We've been waiting a long time to see this story in Scotland on Sunday (and thanks are due to Marc Horne the journalist for breaking the story).
Four years, in fact, ever since Gordon Ross, who was then the National Ceremonies Convenor, got his calculator out and 'did the math' as the Americans say.
That was back in 2007, when we got the second set of statistics from the Registrar General of Scotland.
When our ceremonies became legal in June 2005, we did 48 weddings during the course of the rest of the year.
In 2006, we conducted nearly 500 which was a big jump, but as we were going from a standing start, it wasn't that surprising.
But it still seemed very optimistic to predict that by 2010 we'd overtake the Catholic Church.
Gordon was confident. In a former life, he was a statistician.
Winston Churchill famously talked about 'lies, damn lies and statistics' as a way to make things look better than they really are, but for once the numbers don't lie.
As an institution, marriage has been decline in Scotland since the end of World War II. 43,206 marriages were registered in 1946 but only 27,524 in 2009, the last year for which full statistics exist.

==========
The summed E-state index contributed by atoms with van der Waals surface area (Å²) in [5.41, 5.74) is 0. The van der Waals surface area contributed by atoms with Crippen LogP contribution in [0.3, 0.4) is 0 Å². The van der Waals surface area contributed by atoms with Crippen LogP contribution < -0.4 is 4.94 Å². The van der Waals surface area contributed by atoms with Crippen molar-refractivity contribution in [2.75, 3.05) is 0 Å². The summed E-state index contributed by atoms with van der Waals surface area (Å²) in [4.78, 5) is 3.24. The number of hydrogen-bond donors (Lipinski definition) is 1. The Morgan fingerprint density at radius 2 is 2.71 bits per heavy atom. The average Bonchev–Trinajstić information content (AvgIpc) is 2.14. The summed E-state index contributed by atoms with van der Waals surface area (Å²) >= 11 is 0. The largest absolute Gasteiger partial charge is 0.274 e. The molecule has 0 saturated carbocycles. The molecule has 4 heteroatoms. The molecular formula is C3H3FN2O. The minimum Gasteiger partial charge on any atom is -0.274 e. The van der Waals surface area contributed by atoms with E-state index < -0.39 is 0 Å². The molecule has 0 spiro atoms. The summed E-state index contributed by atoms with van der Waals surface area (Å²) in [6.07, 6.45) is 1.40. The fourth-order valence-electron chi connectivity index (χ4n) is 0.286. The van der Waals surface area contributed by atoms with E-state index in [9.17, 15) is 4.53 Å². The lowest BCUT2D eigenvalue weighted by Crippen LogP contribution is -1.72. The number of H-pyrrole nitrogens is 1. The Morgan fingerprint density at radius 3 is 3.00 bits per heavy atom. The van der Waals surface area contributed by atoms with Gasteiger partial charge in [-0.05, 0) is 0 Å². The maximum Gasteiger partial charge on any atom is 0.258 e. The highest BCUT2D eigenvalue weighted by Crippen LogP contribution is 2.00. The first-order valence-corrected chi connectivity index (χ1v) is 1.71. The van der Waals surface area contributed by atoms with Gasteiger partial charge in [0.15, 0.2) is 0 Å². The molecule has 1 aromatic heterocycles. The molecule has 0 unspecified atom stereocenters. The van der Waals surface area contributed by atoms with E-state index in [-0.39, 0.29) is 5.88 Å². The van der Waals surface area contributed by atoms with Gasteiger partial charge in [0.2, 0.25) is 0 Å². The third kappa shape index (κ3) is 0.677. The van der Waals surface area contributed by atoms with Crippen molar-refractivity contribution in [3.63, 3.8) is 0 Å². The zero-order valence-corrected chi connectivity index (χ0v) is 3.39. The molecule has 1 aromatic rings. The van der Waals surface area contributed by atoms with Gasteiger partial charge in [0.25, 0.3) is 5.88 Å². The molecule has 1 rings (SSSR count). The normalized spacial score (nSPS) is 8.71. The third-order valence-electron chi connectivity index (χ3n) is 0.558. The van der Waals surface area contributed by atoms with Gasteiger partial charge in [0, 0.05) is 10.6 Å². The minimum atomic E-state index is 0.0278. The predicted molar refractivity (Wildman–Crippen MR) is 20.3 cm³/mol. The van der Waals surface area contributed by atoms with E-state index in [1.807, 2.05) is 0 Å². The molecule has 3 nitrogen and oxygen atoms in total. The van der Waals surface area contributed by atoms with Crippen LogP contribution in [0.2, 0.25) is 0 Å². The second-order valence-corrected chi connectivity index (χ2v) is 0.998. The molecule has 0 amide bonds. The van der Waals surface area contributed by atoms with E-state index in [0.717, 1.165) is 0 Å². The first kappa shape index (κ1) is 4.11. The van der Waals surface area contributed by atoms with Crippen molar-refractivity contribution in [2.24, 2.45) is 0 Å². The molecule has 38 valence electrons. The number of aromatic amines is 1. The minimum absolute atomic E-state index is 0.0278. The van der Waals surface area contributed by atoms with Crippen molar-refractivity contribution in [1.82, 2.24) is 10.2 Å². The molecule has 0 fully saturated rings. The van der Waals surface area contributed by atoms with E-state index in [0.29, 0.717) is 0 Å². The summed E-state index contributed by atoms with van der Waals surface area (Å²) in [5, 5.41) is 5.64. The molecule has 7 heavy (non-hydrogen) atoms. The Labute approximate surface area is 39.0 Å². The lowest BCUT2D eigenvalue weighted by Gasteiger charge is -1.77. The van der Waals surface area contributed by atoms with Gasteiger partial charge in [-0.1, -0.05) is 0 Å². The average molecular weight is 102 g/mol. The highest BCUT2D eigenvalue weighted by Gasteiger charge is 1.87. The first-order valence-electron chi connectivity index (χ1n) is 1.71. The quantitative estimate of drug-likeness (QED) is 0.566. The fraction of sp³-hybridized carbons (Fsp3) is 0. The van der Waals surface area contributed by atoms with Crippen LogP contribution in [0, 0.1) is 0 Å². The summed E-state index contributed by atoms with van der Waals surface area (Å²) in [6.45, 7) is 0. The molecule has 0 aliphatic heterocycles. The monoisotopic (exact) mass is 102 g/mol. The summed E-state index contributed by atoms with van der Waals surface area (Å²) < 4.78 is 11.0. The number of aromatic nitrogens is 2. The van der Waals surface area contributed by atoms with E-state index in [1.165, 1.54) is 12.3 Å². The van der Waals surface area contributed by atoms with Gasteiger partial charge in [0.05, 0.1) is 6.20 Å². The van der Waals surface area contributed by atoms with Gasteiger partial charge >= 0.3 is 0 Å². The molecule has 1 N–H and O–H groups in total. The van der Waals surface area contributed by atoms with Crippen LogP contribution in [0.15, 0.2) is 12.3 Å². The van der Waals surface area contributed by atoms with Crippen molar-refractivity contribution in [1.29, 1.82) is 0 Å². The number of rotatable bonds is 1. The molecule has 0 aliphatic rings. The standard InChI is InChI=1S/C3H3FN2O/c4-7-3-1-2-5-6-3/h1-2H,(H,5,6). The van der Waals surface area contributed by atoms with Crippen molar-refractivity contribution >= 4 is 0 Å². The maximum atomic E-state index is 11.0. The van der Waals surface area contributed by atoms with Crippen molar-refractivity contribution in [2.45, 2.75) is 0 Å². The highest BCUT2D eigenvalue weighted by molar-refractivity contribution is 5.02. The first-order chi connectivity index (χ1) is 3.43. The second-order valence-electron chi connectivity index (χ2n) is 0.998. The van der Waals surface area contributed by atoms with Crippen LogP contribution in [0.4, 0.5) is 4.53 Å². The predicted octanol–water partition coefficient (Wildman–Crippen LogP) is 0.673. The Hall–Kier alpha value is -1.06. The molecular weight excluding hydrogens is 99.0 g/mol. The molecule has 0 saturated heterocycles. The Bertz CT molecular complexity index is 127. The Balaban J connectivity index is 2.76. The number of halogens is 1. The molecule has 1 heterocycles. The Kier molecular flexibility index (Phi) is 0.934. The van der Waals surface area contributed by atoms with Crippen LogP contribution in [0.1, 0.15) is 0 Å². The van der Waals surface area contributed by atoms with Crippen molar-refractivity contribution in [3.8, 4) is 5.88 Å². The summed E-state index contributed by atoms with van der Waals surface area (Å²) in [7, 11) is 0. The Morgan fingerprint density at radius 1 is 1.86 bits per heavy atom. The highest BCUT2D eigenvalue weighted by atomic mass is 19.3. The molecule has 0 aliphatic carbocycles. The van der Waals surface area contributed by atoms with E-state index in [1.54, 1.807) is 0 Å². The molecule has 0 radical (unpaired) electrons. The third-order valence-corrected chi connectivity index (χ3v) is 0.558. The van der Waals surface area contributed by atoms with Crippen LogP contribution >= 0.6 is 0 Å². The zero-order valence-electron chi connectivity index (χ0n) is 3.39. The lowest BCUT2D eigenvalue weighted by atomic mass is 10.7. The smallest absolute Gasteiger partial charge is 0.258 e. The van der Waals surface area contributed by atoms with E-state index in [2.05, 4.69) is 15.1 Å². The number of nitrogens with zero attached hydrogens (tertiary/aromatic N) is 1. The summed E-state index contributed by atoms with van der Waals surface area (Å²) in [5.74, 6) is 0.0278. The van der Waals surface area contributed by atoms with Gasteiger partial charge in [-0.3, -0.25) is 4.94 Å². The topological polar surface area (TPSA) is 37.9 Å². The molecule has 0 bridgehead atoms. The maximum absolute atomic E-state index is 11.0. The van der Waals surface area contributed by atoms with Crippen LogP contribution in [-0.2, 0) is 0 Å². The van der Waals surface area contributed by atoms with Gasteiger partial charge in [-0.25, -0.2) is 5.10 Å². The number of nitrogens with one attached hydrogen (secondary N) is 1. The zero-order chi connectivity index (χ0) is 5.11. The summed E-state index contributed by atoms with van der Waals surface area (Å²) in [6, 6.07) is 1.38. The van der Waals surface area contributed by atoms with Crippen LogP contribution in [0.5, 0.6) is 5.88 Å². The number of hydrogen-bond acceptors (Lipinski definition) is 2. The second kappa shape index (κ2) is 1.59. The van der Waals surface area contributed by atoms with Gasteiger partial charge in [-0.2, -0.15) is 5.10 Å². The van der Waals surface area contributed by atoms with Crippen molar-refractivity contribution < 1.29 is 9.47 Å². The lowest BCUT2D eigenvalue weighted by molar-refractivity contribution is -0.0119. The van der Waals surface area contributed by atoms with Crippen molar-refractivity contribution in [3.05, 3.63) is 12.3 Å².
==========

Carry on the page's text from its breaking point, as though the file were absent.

The only form of marriage that is bucking that trend is the Humanist one. And that, quite simply is because it's the only form of marriage where couples are free to say in their own words why they're doing what they're doing, what their hopes are for the future and what they're promising.
As Julian Baggini wrote in 2008,
It's not often I marry a teacher to a pupil, but that was how Zoë and Scott met, when Zoë was a final year medical student and Scott...
Earlier this year, I found myself over in deepest Ayshire where Chris and Ayns had booked Dalduff Farm for their wedding. It had bee...
With the rise in popularity of humanist weddings in Scotland, more and more people are choosing to come from all around the world to marry h...
I don't give prizes, but if I did, Laura would definitely have got my 2017 Award for the Most Original Entrance of a Bride... Her...